Federal authorities say five people and two companies avoided duties totaling more than $180 million by illegally importing honey from China that was mislabeled as coming from other countries, or was adulterated with antibiotics not approved in honey.
In announcing the second phase of the federal investigation, the U.S. Attorney's office in Chicago said no one was injured from consuming the honey.
In June 2011, an undercover agent assumed the role of director of procurement at Honey Holding I, a defendant in the case which by then was cooperating with the investigation, a release from the U.S. Attorney's office said.
Honey Holding, doing business as Honey Solutions of Baytown, Texas, and Groeb Farms Inc. of Onsted, Mich., two of the nation's largest honey suppliers, have entered into deferred prosecution agreements, the release said. Honey Holding will pay a $1 million fine and Groeb Farms a $2 million fine, and both will implement corporate compliance programs.
The individual defendants include three honey brokers, as well as Douglas A. Murphy, former director of sales for Honey Holding; and Donald Couture, president of Premium Food Sales, Inc., a broker and distributor of raw and processed honey in Bradford, Ontario, Canada, the release said.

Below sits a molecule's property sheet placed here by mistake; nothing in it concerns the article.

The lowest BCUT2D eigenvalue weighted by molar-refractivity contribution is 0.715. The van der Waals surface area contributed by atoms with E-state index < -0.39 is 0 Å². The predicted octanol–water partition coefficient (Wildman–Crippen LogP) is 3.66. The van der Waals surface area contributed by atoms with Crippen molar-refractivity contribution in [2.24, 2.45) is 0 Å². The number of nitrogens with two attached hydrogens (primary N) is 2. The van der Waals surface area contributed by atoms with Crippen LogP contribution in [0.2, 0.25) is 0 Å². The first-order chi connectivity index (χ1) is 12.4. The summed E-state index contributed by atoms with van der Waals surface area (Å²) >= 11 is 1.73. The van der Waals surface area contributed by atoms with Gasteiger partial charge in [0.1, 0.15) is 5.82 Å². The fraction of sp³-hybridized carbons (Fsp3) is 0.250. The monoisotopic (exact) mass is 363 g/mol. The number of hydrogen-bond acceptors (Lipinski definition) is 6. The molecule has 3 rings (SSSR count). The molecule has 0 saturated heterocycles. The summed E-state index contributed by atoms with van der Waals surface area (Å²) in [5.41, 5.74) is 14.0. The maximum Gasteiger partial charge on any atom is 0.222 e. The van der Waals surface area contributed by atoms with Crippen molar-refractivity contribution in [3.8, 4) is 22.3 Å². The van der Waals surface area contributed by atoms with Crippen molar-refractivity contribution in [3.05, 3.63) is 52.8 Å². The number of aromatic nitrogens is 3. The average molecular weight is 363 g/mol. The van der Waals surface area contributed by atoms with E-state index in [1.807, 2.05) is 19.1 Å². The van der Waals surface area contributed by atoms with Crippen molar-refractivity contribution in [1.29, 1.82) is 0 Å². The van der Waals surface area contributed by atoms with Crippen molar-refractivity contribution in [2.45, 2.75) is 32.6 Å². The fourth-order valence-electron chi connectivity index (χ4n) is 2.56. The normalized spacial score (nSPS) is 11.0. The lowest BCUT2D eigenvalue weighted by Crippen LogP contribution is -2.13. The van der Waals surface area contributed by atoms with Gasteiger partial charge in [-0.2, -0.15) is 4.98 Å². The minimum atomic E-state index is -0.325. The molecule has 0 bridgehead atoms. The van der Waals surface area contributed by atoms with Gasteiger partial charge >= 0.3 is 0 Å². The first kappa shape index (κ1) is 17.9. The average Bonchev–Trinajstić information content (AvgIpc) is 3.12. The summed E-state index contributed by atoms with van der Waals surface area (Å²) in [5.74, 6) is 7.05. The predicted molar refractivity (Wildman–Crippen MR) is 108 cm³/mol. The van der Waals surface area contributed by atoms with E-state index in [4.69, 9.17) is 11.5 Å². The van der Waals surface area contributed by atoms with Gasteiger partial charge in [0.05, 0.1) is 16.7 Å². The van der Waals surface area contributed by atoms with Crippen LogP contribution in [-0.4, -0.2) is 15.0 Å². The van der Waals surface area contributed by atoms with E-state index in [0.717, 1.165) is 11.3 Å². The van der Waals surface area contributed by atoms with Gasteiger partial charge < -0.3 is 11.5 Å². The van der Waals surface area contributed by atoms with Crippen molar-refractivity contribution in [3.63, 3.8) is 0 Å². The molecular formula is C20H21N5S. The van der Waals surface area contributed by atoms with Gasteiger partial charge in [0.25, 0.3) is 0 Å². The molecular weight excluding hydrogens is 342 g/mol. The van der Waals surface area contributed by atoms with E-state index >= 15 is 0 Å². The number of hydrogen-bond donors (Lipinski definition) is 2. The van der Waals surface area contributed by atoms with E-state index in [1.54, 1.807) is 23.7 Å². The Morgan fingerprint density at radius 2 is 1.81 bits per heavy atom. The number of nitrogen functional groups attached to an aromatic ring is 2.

In 2008, federal authorities began investigating allegations of the parties circumventing honey antidumping duties through illegal imports, including mislabeling on the "supply side."
The investigation resulted in charges against 14 individuals, including executives of Alfred L. Wolff GmbH and several affiliated companies in the German food conglomerate whose U.S. honey-importing business was based in Chicago, the release said. The firms avoided some $80 million in duties on Chinese-origin honey.
Authorities seized and forfeited more than 3,000 drums of honey that entered the country illegally.
The second phase involves allegations of illegal buying, processing and trading of honey that illegally entered the U.S. on the "demand side" of the industry, according to the U.S. Attorney's office.
"These businesses intentionally deprived the U.S. government of millions of dollars in unpaid duties," said ICE Deputy Director Daniel Ragsdale. "Schemes like these result in legitimate importers and the domestic honey-producing industry enduring years of unprofitable operations, with some even being put out of business."
Three of the five individuals charged have authorized the government to disclose that they intend to plead guilty.
© Copyright 2013 Sun-Times Media, LLC